CIVS uses simulation to create real phenomena within a computer for predicting behaviors. Visualization allows CIVS to create 3-D imaging and virtual-reality environments. The facility includes a 70-seat theater with a large-scale 3-D virtual reality system that allows visitors to explore virtual worlds, a video conferencing facility connected to the theater to allow for both local and remote conferencing, a simulation lab, and a visualization lab.
Just a few of the 117+ completed CIVS projects include: Optimization of Coal-Fired Power Plant Exhaust Air Ducts; Thermal Stress Analysis of Exhaust Manifolds; Microfluidics Visualization; Simulation of a Blast Furnace Hearth; National Debt Visualization; Optimization of an Industrial Boiler Firing; Protein Structure Visualization; Virtual Wind Turbine Aerodynamics Simulator; and Spine Biomechanics Visualization.
According to Chenn Q. Zhou, Interim Associate Vice Chancellor for Research and Graduate Studies; Director, Center for Innovation through Visualization and Simulation; and Professor of Mechanical Engineering at Purdue University Calumet, “We specialize in integrating simulation and visualization technologies to solve real-world problems. Our close interactions with industry and other organizations create win-win partnerships that provide excellent economic and educational benefits to our partners as well as great experiential learning opportunities to our students.”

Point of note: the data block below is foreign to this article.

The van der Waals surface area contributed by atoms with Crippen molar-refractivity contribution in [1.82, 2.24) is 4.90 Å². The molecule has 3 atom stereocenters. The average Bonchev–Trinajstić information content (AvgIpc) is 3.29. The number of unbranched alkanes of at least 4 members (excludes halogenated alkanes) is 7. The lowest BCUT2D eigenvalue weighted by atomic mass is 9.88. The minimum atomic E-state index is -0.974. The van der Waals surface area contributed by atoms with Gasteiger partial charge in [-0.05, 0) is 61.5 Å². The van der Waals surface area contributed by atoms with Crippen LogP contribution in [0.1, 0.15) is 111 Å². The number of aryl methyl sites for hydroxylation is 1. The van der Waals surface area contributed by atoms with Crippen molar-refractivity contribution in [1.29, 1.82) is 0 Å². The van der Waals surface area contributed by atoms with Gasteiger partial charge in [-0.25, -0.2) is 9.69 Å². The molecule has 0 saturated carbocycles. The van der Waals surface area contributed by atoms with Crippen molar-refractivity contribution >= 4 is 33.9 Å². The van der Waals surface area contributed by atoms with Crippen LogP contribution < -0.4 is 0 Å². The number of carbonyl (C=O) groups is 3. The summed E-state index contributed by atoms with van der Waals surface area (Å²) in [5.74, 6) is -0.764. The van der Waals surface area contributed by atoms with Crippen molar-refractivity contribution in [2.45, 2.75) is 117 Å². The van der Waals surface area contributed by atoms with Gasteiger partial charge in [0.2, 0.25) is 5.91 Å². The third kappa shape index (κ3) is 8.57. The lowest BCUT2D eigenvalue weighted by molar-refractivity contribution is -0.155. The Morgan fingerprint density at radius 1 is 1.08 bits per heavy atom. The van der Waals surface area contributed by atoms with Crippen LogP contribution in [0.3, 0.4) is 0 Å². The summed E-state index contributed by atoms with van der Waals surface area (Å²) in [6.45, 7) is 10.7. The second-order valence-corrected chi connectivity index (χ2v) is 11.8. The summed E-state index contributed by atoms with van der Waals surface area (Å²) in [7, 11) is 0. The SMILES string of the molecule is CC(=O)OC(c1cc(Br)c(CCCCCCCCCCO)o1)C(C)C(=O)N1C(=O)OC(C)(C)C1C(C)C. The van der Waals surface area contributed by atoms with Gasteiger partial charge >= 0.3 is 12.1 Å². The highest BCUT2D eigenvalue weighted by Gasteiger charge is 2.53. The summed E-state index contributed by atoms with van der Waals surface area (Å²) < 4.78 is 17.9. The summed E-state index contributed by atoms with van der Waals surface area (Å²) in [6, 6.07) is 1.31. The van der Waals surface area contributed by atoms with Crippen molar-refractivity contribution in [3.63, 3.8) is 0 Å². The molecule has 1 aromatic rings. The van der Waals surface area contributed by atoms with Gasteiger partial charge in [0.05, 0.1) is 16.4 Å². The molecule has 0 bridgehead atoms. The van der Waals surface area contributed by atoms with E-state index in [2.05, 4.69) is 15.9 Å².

Possible applications in the coatings industry include air flow and design for fans and spray booths, heat transfer efficiency, polymer design, reaction kinetics chemistry, mixer efficiency/design, and spray gun efficiency/design. There really is no limit to the kinds of projects this program can work on. For more information about the CIVS center, e-mail email@example.com.
The CIVS demonstration was part of the CSCT’s October meeting, which also included a talk on waterborne polyurethane chemistry by George E. Snow, Senior R&D Chemist, Lubrizol, and presentations by two Purdue professors, Libbie Pelter and Maria O. Longas. Both women utilized the 3-D theater to demonstrate how students use the CIVS program to learn about molecular modeling and visualization.
This trip was a nice end to a busy year of keeping up with all the latest technology in the coatings industry. I’m looking forward to more of the same in 2013. On behalf of the entire PC Istaff, I would like to thank all of our readers, advertisers and contributors for your continued support of our magazine, and wish you all a safe and happy holiday season.
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